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stephanie_dukie
2003-Aug-08, 11:02 PM
I am gathering information on binoculars for astronomy. Does anyone use them for this purpose? If so, what are the specs on what you use and where did you get them?

I have a few in mind after gathering information on sky & telescope, but now I would like to hear peoples opinions on what would be a good choice for what I am wanting them for.

I would sooner or later like to venture past planet watching, but for now, that is what I would use them mostly for.

As far as cost: I would want to probably spend no more then about $300.00 - $500.00. I know the more I spend, the better I will get.

Here is what I am looking at to purchase: Fully multi coated optics (prism-Bak-4)
A magnification of at least 11X.... 63mm - 70mm aperture...5-6mm exit pupil size

I would prefer to have binoculars that didnt need a tri-pod, but if the better binoculars would require a tri-pod, I would take that route.

Thanks everyone for all your patience and help

Stephanie

imported_Astrono
2003-Aug-09, 12:13 AM
Hi there Stephanie!
Check out these web addresses on a home made binocular holder.

http://www.islc.net/~mwlesso/astronomirror.htm
http://www.islc.net/~mwlesso//binocularmirror1.jpg
http://www.islc.net/~mwlesso//binocularmirror2.jpg
http://www.islc.net/~mwlesso//binocularmirror3.jpg

I use 10 x 50 Bushnell,8 x 30 Tasco, and 8 x 40 Yashica(best of the 3)

Here is web address of Jim's Mobile Inc. newest version of REVERSE binoculars:
http://www.jimsmobile.com

Fraser
2003-Aug-09, 07:24 AM
If you're spending $300-$500, why not just go for a telescope? Spend $50 on a pair of binoculars, get to know your constellations, and then spring for a telescope. The night sky is beautiful with a pair of binoculars, but 11x will only show you the hint of a disk for Mars, and Jupiter. A $500 telescope will show you much more detail.

skyhog
2003-Aug-13, 10:00 AM
I would recommend the binocular route for a number of reasons. Many compare binoculars to telescopes which is quite frankly an 'apples and oranges' comparison. Its similar to comparing a low power eyepiece to a higher one. The thing to remember when observing the night sky is scale. Some things are better, and indeed, only observable with the unaided eye. Aurora, meteors, the panoramic view of the milky way at a dark site, constellations in their entirety. Binoculars fit very nicely into the next catagory of scale. They permit wide field views of a great many more objects and lend themselves much better to showing many over a telescopic view, the pliads, the moon during an eclipse as examples. I own a pair of 10x50 and 20x80 binos as well as several scopes and find them as integral to the hobby as any telescope. Buying a reasonable pair now won't be a problem as you will join the vast majority of serious observers who have them in thier arsenal.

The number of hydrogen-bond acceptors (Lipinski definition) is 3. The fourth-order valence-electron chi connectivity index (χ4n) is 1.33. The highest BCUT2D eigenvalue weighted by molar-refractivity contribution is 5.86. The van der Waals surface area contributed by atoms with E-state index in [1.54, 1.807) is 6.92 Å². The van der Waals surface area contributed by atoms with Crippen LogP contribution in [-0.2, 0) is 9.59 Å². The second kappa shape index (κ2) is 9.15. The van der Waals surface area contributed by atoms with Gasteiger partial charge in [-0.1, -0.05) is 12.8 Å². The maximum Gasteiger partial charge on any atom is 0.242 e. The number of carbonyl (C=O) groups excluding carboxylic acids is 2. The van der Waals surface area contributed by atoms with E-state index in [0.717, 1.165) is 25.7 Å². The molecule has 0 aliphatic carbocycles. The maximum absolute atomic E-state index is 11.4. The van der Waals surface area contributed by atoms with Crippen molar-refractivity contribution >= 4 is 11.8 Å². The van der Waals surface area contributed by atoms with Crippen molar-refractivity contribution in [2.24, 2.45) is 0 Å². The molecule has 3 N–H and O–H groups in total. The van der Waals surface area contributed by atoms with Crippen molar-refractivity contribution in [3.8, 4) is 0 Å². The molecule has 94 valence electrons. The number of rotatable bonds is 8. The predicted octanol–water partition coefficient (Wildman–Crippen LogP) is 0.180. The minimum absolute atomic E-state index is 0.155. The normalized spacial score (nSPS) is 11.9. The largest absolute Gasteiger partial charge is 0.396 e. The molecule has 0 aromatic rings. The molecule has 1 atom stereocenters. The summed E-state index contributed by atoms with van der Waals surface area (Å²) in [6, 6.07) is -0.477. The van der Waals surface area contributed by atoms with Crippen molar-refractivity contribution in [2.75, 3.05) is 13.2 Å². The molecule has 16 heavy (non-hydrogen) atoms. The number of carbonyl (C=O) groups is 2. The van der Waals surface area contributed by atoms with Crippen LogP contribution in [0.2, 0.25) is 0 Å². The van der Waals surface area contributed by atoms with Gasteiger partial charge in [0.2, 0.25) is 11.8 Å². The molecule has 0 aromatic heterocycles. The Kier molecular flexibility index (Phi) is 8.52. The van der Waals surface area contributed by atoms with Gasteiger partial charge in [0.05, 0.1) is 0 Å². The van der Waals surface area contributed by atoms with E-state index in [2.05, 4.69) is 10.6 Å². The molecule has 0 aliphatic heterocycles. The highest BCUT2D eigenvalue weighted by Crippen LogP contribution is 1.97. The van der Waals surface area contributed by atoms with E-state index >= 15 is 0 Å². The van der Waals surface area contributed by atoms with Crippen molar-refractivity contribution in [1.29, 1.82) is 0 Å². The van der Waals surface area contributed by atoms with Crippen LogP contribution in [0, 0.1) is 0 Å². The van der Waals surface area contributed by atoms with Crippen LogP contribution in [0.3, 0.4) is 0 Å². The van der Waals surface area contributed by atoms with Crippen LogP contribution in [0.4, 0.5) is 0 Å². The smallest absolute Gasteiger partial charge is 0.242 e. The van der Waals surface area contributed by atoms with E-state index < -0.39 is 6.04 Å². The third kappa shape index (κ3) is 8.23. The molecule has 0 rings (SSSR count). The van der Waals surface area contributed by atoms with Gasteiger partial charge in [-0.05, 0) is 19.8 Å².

I'm not one who subscribes to the very expensive high end binos for astro use. I think there is a certain requirement for wildlife or birding where colour correction is vitally important but don't see the huge need astronomically.

On the mounting front binos in the 7-10x bracket can be hand held but any bino always benefits from some kind of mount, even if this is a simple monopod. My 20x80s are useless off a mount!

Eddie.

summerwind#1
2003-Aug-20, 02:38 AM
:rolleyes: I've been looking at Mars with a pair of Zeiss 7x42.
Expensive new but, an audubon society sells them reasonable.
These are usually trade in's

I also have a pair of Swift bins. 8x42.
They can be purchased at a reasonable price.
Check out a Comp. in Pa. They deal maily in Astronomy scopes.
I'll check out the name if it will help and if I can do that on this site.
I'm very new at this so, I'm hardly qualified to give info.
But , I'm doing fine with both of my bins.
Good luck.

I'm an avid birder this is why I have the Zeiss.
I can tell you I saved $400.00 with this Pa. comp.
Summerwind

summerwind#1
2003-Aug-20, 03:07 AM
:rolleyes: I've been looking at Mars with a pair of Zeiss 7x42.
Expensive new but, an audubon society sells them reasonable.
These are usually trade in's

I also have a pair of Swift bins. 8x42.
They can be purchased at a reasonable price.
Check out a Comp. in Pa. They deal maily in Astronomy scopes.
I'll check out the name if it will help and if I can do that on this site.
I'm very new at this so, I'm hardly qualified to give info.
But , I'm doing fine with both of my bins.
Good luck.

I'm an avid birder this is why I have the Zeiss.
I can tell you I saved $400.00 with this Pa. comp.
Summerwind

Planetwatcher
2003-Aug-20, 06:42 PM
I aggree with Frasier, for $300-$500 buy a telescope. Don't spend more then $50-$100 for binoculars, because you can only get so far with them, and that's it.

Don Sevendy
2003-Aug-22, 12:49 AM
If you go the binocular route, anything over 50 to 60 mm will need a mount, but a photographic tripod will not do the job for any object more or less overhead. Specialty mounts are available, but these will cost $200+. Still, binoculars are more versatile than astronomical telescopes, and therefore are less likely to be gathering dust in six months.

I personally like the idea of 20x80 binoculars, but be warned that anything less than $250 or so are likely to have undersized prisms, and should be more properly be spec'ed as 20x72 (or so). Still, all that glass is impressive.

Locke
2003-Aug-22, 06:12 AM
I think that 300$ is enough for a telescope but don't go out past 100$ for binoculars...

Locke

imported_Astrono
2003-Aug-24, 01:21 AM
Here is a nice information on binocular choices at this web address in the UK.

http://www.astromag.co.uk/binocs.html

Good Luck!

:D